Mirror Mirror is the first of the two mainstream films that are based upon the story of Snow White (the other being Snow White and the Huntsman). The first and equally moderately well received Snow White stars Lily Collins as Snow White who, having lost her mother during childbirth, soon loses her father thus having to be raised by the Queen (Julia Roberts). During a small stroll in the woods, Snow White comes across a prince (Armie Hammer) tied upside down to a tree, Snow White frees him allowing him to travel onwards to White’s kingdom in bid to offer Julia Roberts’ Queen a deal of some sort. The Queen, liking Prince Alcott’s (Hammer) hairy chest (she should see mine *growls sexually*), and the fact that he is stinking rich, decides to marry him. Meanwhile, Snow White discovers that the city is not the vibrant place it was once was, and after her performance at the ball, Snow White is banished from the kingdom. Snow White enlists the help of seven dwarfs to save the kingdom from evil queen.
Like many films in Tarsem Singh’s filmography Mirror Mirror is great to look at, but it is all glitz and glamour and very shallow in the way of depth. Yet high marks go to the visuals as the ice glitters and gleams in the sun and the brilliantly designed customs are glorious, but this visual splendour can only go so far as the film struggles to maintain a flowing narrative. It does not particularly help that Lilly Collins is rather bland in the lead role as she is unable to give a performance of any effective emotional weight, and Julia Roberts’ performance doesn’t seem pantomime enough, although Armie Hammer is perfectly fine in his role, he was out staged by the supporting cast.
While the central performances are lacking, the supporting performance are not. Nathan Lane is often the butt of the jokes, but he does generate a respectable number of laughs, and the guys who played the Seven Dwarfs (some of them you may recognize from Pirates of the Caribbean and In Bruges) share a great chemistry, which made the scenes involving the Seven Dwarfs the most entertaining. It seems that Mirror Mirror is a film saved from being an utter disaster from the supporting cast and the crew as Singh’s storytelling is never free flowing and consistent, and neither is it greatly interesting, but Mirror Mirror may not be as bad as one may expect.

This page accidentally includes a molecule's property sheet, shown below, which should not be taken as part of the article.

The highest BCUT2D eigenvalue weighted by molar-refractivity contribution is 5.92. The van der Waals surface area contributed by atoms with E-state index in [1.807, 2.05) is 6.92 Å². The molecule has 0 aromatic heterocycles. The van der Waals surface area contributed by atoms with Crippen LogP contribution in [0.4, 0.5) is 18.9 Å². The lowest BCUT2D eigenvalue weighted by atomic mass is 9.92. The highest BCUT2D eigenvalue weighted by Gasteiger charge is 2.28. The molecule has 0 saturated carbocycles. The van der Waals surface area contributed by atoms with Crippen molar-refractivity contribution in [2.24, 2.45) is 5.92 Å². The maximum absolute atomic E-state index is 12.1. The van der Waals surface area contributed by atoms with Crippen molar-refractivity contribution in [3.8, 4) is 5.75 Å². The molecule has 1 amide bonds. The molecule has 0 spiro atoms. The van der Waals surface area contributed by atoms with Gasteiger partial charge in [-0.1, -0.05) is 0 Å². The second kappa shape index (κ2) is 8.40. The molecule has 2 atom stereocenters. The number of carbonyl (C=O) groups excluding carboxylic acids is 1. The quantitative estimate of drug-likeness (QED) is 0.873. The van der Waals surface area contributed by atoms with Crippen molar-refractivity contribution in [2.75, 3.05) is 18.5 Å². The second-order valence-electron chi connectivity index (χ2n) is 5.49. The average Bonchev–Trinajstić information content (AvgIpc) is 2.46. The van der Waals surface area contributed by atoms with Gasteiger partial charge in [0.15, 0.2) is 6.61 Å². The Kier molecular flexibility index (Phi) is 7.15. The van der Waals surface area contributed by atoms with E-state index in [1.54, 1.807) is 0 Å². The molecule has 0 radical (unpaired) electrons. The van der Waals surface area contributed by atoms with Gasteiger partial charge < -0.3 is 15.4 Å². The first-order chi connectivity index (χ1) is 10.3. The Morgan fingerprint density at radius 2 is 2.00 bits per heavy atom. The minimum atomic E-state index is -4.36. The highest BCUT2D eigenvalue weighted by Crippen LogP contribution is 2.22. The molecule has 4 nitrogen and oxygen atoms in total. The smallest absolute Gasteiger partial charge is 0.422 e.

James McTeigue’s film is not an adaptation of any of Poe’s works, but a fictional telling of his final days, which revolve around a serial killer who is taking inspiration from the novels of Edgar Allen Poe (John Cusack) in conducting his murders. Poe becomes more involved than he would have wished when the killer kidnaps his lover Emily Hamilton (Alice Eve). James McTeigue can make a good film as he has proved with V for Vendetta, but his two latest outputs are less than popular. McTeigue is a competent visual director as The Raven proves, it is efficiently made with elements of tension and gothic chills, but he is let down by a fairly poor script which often has the actors shouting ‘EMILY!!!!!’ at the top of their voices. John Cusack hams it up spectacularly in the lead role, as well as being rather unconvincing in displaying his character's range of emotions, Luke Evans fails to overcome his bland characterisation, and Brendan Gleeson has done better work than playing a cliche. Again, the film is visually impressive, but the best bits of Ben Livingston and Kate Shakespeare’s script are taken from the works of Poe.